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I like to call a certain typical leadership style “shock and awe.” You know, managers who deploy yelling, profanity and arms that turn like windmills to motivate employees. Unsurprisingly, these techniques are not exactly effective in creating a devoted and engaged corps willing to go the extra mile for a growing business.
That said, I understand that it can be hard to figure out how to walk the line between motivation and authority. Here are eight leadership traits that engage employees so your firm soars:
1. Think Cool Hand Luke. Employees like to work in an environment where their supervisor is soft spoken and comfortable in his or her skin. People who do not raise their voice and remain calm during stressful events stand out and create a karma that is fulfilling and long lasting.
2. Take the High Road. Many times on the journey to success, your team will be faced with choices that cut corners and may lead one from the straight and narrow path to one of ethical ambiguity. Always take the clear ethical path. It sets a tone that an occasional short term setback is okay as long as it leaves one’s character intact. This will create a culture that purges miscreants and embraces the good. People like to work for honest people.
3. Be Transparent. Period. Speak directly and without lies of omission — it’s rarer than you think. At the first sign of challenges, share bad news or constructive criticism early. Do not let issues fester and do not cover them up. Lance wounds fast and clearly. Explain why you did what you did, and move on. The typical alternative is to gloss over issues, which generates mistrust among the team since the shrewd associates will wonder what else you’re lying about.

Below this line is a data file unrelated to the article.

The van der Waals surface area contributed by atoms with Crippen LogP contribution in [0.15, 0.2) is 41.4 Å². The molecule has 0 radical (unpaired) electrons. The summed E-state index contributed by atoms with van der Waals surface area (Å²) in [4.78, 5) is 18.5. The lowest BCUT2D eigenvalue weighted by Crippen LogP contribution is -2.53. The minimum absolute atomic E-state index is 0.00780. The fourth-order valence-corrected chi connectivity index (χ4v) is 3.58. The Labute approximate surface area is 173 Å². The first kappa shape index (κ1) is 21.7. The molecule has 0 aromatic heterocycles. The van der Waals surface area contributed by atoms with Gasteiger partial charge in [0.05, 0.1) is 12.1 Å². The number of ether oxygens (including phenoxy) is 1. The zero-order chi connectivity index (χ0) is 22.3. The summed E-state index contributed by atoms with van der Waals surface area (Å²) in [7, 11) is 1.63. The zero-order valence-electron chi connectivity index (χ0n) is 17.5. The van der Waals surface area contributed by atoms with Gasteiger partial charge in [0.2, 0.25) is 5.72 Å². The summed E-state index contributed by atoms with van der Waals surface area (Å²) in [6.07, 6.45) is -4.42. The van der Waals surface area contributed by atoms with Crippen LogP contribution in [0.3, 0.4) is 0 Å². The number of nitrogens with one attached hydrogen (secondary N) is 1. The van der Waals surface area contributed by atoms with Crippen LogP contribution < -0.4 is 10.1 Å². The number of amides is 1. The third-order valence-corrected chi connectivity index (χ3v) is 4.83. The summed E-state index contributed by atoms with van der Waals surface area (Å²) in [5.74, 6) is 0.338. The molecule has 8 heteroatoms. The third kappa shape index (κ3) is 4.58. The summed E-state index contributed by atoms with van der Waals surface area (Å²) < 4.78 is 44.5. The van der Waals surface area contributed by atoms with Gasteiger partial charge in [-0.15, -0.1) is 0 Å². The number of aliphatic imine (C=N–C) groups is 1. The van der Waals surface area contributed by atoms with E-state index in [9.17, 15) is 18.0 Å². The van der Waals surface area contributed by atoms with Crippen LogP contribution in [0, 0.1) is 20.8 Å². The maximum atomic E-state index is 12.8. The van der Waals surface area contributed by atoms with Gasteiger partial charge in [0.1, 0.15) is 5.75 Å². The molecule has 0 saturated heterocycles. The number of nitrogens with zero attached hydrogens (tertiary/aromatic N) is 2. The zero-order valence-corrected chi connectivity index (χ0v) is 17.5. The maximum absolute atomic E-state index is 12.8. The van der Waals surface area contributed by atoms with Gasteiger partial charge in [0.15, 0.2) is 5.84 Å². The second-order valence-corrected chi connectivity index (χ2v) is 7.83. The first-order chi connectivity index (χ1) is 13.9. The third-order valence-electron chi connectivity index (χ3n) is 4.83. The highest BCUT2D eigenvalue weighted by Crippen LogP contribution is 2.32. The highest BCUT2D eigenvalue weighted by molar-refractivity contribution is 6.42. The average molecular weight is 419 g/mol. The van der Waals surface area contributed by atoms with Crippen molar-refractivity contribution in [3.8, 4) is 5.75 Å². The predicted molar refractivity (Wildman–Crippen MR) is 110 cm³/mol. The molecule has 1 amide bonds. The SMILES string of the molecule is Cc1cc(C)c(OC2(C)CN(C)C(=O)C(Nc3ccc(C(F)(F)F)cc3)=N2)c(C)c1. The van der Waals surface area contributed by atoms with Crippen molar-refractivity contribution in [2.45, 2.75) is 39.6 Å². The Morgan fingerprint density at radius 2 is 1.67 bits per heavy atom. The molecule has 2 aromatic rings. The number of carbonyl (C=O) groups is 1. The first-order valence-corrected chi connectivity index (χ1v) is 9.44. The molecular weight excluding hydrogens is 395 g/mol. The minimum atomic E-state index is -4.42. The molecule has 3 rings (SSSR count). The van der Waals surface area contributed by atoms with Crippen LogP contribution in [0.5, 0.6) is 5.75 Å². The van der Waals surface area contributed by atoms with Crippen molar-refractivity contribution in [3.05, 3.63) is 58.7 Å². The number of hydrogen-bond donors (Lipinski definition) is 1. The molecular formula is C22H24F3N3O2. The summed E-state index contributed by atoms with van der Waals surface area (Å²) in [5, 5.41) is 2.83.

4. Success is Due to the Team. Compliment your team frequently. Wins, even small wins, should trigger healthy doses of praise, which should be lathered liberally. The leader should never take credit — it’s about the team.
5. Failure is the Leader’s Fault. General Dwight Eisenhower famously wrote a “failure” letter (thankfully never necessary) in case the U.S. troops did not prevail against the Nazis in Normandy, France in June of 1944. He takes the fall for the team: “Our landings in the Cherbourg-Havre area have failed to gain a satisfactory foothold and I have withdrawn the troops. My decision to attack at this time and place was based upon the best information available. The troops, the air and the Navy did all that Bravery and devotion to duty could do. If any blame or fault attaches to the attempt it is mine alone.”
6. Mentor, Not Bully. Counsel your team to success. Browbeating and stick wielding does not motivate top performers. They need suggestions and tips.
7. Grant Freedom. Hire great people and get out of their way. Talent will succeed and does not need constant engagement. If you have to micromanage them, you failed in your hiring and promotion process.
8. Cure Mistakes Fast. Unsuccessful and underperforming employees must be mentored to success, or part ways quickly to clear the way for an accomplished person in that role. Rock star employees are constrained by co-workers who generate serial failures. Top employees become demotivated as leadership does not aggressively prune the dead wood.